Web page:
Every student spends considerable time on various writing assignments. Yet, only a small fraction of the population writes consistently after they leave school. Eileen Chang, one of the best Chinese writers in modern era, expressed the following opinion on writing (translated from Chinese).
“Most people who reach middle age have some interesting real life experience, and possess unique perspective on humanity. However, most do not bother to write them down and their insights are lost forever. Some possess quote-worthy wisdom of life. Others may just have humorous observations of human conditions. Grand monuments are built on small parts. This is a loss to our civilization.”
I know parents nowadays are obsessed with their kids’ SAT score and extracurricular activities. However, the near ubiquitous availability of education is a fairly recent phenomenon. In 1870, one in five above age of 14 in the U.S. cannot read or write. Thankfully, we don’t have the problem of illiteracy in the U.S. anymore. The process of publication was an expensive and laborious process. Technology has changed that completely. Writing and dissemination of ideas is virtually free and available to everyone. Strangely, among the people I know, very few write consistently. Some may say this doesn’t make sense. There are approximately 160 million blogs (including mine!) online. However, many blogs are inactive. 160 million is a cumulative figure, including duplication, inactive blogs, etc. It is impossible to determine the number of active blogs. I agree more people than ever express their opinions. However, majority of us still “consume” words rather than “producing” words.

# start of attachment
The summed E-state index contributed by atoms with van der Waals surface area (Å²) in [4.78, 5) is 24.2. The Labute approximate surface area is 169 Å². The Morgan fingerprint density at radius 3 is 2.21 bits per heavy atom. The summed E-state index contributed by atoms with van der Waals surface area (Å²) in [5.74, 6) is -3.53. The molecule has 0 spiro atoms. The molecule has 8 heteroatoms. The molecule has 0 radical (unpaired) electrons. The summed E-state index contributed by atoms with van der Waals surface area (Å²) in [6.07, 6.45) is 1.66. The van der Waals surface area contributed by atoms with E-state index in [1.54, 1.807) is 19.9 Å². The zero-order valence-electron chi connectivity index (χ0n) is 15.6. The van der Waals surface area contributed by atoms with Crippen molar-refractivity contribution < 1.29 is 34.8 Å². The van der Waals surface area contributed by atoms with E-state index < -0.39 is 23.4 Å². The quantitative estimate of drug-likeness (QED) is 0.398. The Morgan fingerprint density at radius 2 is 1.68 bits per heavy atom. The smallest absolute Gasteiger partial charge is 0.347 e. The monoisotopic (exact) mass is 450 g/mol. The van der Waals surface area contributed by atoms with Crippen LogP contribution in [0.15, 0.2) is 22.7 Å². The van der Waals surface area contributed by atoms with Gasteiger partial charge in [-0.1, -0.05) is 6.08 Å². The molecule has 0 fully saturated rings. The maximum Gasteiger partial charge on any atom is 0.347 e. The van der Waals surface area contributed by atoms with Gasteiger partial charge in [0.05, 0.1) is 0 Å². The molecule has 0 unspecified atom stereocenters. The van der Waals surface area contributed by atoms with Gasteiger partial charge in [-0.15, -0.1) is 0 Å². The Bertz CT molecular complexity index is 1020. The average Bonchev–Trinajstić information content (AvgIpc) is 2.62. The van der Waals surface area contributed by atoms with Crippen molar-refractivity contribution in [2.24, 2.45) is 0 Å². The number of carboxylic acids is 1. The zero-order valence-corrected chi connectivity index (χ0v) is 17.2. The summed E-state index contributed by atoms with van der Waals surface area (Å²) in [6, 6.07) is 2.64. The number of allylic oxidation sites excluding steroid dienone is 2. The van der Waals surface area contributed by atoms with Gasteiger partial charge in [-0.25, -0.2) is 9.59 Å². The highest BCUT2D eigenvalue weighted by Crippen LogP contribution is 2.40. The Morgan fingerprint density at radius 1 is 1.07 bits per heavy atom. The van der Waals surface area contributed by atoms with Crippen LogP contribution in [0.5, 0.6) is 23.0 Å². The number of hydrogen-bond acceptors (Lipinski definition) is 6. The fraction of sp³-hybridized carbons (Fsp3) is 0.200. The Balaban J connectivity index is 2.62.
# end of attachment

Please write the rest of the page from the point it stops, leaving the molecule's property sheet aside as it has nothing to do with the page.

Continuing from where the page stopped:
While the technical hurdle to write and publish is gone, writing is still hard. It requires a fair amount of mental energy. Writing something coherent is not easy. Even great writers lament about it from time to time. Nonetheless, it is worth the effort as future generations could not learn of our wisdom if we do not write it down.